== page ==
It becomes clear early on that Lee had life figured out years earlier. The film jumps between the past and the present, revealing a time where Lee was married, spent a lot of time with his friends and family (especially his brother and his nephew) and was content with life. But while jumping between the two periods of time, the film travels along at a slow, tense pace, tentatively revealing facets of Lee's past and present personalities (which are remarkably different) before hitting the audience with the full force of what exactly what made him run from his hometown.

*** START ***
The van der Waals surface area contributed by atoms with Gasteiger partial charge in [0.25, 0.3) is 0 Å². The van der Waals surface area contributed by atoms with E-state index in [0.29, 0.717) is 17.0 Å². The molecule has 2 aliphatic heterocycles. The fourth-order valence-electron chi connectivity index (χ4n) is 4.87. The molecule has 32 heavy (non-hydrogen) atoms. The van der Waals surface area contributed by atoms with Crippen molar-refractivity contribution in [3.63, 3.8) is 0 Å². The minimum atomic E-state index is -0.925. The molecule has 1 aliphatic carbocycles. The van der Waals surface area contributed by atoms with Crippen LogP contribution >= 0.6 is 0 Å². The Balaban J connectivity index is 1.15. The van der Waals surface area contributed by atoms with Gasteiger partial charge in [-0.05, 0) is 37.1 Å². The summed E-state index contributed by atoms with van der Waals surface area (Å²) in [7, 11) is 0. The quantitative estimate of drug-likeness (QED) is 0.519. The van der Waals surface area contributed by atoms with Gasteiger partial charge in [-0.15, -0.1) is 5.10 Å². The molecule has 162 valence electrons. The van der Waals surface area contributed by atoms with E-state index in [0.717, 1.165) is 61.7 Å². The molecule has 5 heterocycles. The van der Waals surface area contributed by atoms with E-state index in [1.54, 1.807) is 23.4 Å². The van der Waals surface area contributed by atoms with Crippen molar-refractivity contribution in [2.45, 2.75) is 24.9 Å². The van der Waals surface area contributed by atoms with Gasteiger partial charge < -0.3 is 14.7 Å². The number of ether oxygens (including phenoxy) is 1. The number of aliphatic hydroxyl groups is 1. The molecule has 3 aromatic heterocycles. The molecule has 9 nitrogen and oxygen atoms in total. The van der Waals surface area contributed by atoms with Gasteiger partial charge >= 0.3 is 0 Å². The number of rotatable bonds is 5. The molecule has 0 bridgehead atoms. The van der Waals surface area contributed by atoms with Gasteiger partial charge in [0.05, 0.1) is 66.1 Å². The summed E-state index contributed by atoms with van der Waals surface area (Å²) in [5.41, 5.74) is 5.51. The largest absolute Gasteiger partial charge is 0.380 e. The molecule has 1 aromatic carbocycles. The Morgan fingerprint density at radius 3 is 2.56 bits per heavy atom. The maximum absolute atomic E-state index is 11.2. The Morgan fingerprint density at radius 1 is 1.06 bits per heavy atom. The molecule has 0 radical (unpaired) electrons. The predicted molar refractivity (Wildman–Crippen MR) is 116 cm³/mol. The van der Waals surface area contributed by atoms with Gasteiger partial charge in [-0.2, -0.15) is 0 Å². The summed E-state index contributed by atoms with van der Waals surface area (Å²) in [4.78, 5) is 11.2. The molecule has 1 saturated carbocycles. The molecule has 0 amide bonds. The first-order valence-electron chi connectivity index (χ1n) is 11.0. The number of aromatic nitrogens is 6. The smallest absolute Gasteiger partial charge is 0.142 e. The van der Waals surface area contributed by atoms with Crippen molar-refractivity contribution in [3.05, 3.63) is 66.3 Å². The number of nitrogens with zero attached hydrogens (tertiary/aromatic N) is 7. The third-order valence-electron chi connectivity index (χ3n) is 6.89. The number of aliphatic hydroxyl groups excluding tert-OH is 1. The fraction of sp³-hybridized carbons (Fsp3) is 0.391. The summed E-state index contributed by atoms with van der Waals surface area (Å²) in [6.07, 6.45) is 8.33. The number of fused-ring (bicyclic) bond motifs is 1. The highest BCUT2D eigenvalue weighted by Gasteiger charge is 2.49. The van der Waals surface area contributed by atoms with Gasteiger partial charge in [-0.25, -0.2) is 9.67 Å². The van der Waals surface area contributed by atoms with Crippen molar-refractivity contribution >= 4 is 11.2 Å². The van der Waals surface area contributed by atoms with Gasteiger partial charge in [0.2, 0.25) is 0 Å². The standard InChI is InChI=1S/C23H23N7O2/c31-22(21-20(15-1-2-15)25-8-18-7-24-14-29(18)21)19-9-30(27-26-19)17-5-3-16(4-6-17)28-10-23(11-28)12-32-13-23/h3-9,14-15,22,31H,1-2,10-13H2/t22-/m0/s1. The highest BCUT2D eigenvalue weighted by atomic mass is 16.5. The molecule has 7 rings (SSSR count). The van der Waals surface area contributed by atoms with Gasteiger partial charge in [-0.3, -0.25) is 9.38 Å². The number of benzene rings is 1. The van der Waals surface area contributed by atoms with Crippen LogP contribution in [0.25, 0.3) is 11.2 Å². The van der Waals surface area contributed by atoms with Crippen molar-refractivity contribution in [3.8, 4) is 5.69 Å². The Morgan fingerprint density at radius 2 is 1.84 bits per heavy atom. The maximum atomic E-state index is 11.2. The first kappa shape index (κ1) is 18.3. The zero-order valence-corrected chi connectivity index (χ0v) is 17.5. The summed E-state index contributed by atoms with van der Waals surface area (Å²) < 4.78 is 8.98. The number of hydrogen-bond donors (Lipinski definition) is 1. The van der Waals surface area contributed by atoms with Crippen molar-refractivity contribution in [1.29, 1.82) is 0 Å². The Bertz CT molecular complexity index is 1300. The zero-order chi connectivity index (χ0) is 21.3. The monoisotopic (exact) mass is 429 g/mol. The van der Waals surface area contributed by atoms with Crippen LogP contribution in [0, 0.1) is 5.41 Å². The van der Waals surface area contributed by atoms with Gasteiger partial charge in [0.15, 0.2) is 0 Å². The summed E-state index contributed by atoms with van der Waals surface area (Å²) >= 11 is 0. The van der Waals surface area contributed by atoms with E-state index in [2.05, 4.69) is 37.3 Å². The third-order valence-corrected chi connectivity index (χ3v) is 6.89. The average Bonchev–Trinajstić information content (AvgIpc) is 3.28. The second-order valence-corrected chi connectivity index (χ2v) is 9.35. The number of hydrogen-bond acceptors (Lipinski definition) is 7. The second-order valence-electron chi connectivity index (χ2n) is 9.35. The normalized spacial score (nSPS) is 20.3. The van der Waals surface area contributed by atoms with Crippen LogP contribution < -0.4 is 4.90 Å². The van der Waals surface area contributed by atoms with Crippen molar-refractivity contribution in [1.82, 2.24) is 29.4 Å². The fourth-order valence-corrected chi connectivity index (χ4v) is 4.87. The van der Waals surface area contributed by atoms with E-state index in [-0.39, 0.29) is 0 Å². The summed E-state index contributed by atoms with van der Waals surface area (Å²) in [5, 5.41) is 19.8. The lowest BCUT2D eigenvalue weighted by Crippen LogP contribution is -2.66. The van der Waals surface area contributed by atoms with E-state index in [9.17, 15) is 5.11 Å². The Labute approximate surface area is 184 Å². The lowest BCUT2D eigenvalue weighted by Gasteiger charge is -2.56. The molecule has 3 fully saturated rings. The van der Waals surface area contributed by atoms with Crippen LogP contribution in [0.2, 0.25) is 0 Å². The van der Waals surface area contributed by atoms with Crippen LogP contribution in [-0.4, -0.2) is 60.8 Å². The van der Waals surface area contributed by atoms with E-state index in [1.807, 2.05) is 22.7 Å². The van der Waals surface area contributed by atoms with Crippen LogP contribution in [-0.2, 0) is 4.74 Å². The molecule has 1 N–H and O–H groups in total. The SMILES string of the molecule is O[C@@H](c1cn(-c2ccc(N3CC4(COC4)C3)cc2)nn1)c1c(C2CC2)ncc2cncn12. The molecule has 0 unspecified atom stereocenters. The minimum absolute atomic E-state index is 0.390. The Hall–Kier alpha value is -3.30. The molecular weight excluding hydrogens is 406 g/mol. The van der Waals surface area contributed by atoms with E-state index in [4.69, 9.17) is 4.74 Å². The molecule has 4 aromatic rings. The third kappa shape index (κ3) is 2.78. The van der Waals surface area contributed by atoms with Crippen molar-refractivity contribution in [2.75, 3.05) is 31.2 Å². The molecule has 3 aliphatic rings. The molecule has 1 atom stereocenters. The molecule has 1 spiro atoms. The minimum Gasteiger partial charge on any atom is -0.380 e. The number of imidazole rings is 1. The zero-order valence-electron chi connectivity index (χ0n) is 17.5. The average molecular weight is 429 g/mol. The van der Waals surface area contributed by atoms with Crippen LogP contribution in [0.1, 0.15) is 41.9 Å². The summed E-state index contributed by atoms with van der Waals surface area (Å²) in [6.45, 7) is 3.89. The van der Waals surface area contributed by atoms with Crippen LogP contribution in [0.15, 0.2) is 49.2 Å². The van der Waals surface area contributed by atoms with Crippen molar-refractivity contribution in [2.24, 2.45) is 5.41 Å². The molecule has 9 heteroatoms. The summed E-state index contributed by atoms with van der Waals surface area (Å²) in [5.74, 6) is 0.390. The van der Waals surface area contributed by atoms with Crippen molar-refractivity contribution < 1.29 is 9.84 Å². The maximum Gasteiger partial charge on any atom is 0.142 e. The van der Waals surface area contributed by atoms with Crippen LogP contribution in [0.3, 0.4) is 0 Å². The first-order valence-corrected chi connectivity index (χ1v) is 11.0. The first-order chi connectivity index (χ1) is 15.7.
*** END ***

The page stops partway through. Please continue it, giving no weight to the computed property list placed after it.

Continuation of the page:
Casey Affleck is astonishingly good and it's no wonder that there is a strong early buzz around his performance. He essentially plays two different characters, a man before trauma and a man after. The 'before' in flashbacks is fairly simple, a relatively friendly and happy-go-lucky guy who spends a lot of time with his friends and family, has a close relationship with his nephew, etc. But where he excels is in the quiet desperation of the present-day Lee Chandler. With this character there are only rare moments of outward emotion - but Affleck plays it so that it is painfully clear just how much hurt Lee is keeping inside. Best Actor Oscar nomination, and highly possible win, incoming.